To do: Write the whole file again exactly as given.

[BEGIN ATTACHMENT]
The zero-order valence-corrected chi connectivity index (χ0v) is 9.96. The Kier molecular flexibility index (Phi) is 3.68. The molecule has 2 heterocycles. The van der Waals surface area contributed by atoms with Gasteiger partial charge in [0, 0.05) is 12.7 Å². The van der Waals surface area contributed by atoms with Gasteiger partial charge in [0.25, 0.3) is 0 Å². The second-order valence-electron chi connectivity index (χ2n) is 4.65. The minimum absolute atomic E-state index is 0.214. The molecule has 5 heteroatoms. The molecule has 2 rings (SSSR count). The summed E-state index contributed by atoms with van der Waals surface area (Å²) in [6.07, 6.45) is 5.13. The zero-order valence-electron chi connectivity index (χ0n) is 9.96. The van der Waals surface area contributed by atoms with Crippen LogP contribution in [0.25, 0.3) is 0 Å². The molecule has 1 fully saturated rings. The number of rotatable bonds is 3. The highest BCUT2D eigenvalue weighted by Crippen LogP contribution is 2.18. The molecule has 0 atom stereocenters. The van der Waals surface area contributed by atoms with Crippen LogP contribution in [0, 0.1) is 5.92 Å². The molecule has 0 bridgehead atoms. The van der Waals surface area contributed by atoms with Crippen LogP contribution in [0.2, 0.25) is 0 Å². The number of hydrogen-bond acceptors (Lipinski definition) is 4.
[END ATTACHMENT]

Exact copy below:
The zero-order valence-corrected chi connectivity index (χ0v) is 9.96. The Kier molecular flexibility index (Phi) is 3.68. The molecule has 2 heterocycles. The van der Waals surface area contributed by atoms with Gasteiger partial charge in [0, 0.05) is 12.7 Å². The van der Waals surface area contributed by atoms with Gasteiger partial charge in [0.25, 0.3) is 0 Å². The second-order valence-electron chi connectivity index (χ2n) is 4.65. The minimum absolute atomic E-state index is 0.214. The molecule has 5 heteroatoms. The molecule has 2 rings (SSSR count). The summed E-state index contributed by atoms with van der Waals surface area (Å²) in [6.07, 6.45) is 5.13. The zero-order valence-electron chi connectivity index (χ0n) is 9.96. The van der Waals surface area contributed by atoms with Crippen LogP contribution in [0.25, 0.3) is 0 Å². The molecule has 1 fully saturated rings. The number of rotatable bonds is 3. The highest BCUT2D eigenvalue weighted by Crippen LogP contribution is 2.18. The molecule has 0 atom stereocenters. The van der Waals surface area contributed by atoms with Crippen LogP contribution in [0, 0.1) is 5.92 Å². The molecule has 0 bridgehead atoms. The van der Waals surface area contributed by atoms with Crippen LogP contribution in [0.2, 0.25) is 0 Å². The number of hydrogen-bond acceptors (Lipinski definition) is 4.